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Firm offers free e-estate help after virus deaths

Courtesy of Tribune Content Agency

With the coronavirus death toll still mounting, Santa Fe startup Legacy Concierge LLC hopes to ease the pain a bit for victims’ families with free electronic estate resolution services.

The company, which developed a proprietary software platform to rapidly identify all electronic records of deceased people, works with attorneys, fiduciaries and families to recover online assets and erase the extensive electronic footprint most people leave behind after passing away.

“We want to help families going through the unexpected loss of loved ones,” said Legacy Concierge founder and CEO Betsy Ehrenberg. “Death by the pandemic can happen so quickly, and while medical folks at first said the victims would be mostly older people and those with pre-existing conditions, we’re seeing people 45 or 50 years old in the prime of their lives passing away. The losses are horrific, and if we can help families in their time of mourning, we’re happy to do it.”

Legacy Concierge founder and CEO Betsy Ehrenberg (Courtesy of Legacy Concierge)

The company usually charges fixed fees to use its “auto-grab” software technology to search the Internet for all electronic records of the deceased, compile it into a full report for the family, and then notify all companies that manage online assets or records of the person who passed away to retrieve those assets and erase the electronic records.

Those fees are usually paid by the attorney managing estate resolution, the estate of the deceased person through a fiduciary or the families themselves.

“We want to provide those services now at no cost to families with loved ones who passed away from the coronavirus,” Ehrenberg said. “… We’ll do it as a courtesy to families, because it’s the right thing to do.”

Ehrenberg built the cloud-based, software-as-a-service company with a team of engineers and software specialists over five years. She launched the service in July 2019, managing more than 100 different accounts since then while working with about 300 companies that maintain online files and services to get electronic records erased. That includes everything from financial institutions, brokerage houses, credit unions and credit reporting companies to government agencies, insurance firms and even shopping sites, social media and email services.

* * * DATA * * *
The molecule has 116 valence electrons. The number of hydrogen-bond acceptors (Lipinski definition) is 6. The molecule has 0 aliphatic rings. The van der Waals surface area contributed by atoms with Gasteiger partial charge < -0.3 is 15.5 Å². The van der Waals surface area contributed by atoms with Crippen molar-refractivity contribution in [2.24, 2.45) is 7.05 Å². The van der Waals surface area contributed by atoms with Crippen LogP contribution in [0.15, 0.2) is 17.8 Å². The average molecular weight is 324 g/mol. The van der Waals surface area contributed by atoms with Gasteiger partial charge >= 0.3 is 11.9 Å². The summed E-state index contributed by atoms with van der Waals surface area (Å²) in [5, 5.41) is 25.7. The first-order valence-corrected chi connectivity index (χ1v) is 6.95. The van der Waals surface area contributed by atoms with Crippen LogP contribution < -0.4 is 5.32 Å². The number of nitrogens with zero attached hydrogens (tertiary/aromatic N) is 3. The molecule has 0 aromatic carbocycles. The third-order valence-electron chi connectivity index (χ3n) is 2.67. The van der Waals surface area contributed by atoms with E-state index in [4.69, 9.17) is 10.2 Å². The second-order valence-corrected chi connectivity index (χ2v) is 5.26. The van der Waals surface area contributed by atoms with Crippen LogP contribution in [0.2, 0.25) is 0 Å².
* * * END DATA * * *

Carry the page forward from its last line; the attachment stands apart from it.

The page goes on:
Resolving the electronic legacy of deceased people is critical in today’s hyperconnected world. Most individuals have more than 160 places in the cloud where their electronic footprint resides when they die, and those unmanaged records and assets can cause a lot of heartache and problems for people left behind, Ehrenberg said.

That includes the pain of constant reminders about loved ones, be it through email or online messages about everything from a magazine subscription that a lost relative or friend maintained to a request for a deceased person to donate to a charitable institution they regularly contributed to.

The problem becomes much more insidious when it comes to financial assets and online identities. Hackers and thieves are constantly raking the Internet to steal personal information and commit fraud, including opening bank accounts and credit cards in the name of deceased people, filing false tax returns and more.

“Fraudsters use information of deceased people to create a new persona,” Ehrenberg said. “There was one who created a fund-me site to collect money from donors for families and then took all the donations. It’s horrible.”

An estimated $58 billion in assets go unclaimed annually because successors don’t know how to locate digital assets and electronic records of the deceased, and more than 13% of all deaths result in identity theft, Ehrenberg said. The Federal Trade Commission received more than 320,000 reports about identity theft of deceased people in 2017.

Legacy Concierge has helped locate and retrieve a lot of unknown assets for families since launching last summer, many of them checks cut by insurance companies for people over the years who never cashed them before passing away. Over time, that money gets turned over to state treasuries as “escheated,” or abandoned, money that families often don’t know about.

“Sometimes it’s just $2, or $24 being held,” Ehrenberg said. “But we found one with $177,000.”

Legacy Concierge’s automated online service saves a lot of money for families, because attorneys can spend more than 100 hours searching for all electronic records manually, often at $300 an hour or more.

Estate planning attorney David Slonim of Slonim & Lemieux LLP said Legacy Concierge is providing a critical service in the modern online world.

“I used to advise the families coming into my office for a probate administration of their loved one that they should check their postal mailboxes for information about the deceased’s various accounts,” Slonim wrote in an email. “Now we regularly advise the clients that they need to access email accounts, social media accounts, digital asset banking accounts (think PayPal or Bitcoin), and even home appliance accounts.”

Online thieves can find ways to access all those things, Slonim said.

“Imagine losing the password to a connected home’s A/C, oven, fridge or even washing machine,” he said. “If these are not secured, a nefarious individual could not only have access to a person’s home and other secured information, but also turn the home into a digital poltergeist.”

For more information, visit legacy-concierge.com, write Ehrenberg at betsy@legacy-concierge.com, or call her at 650-380-0688.

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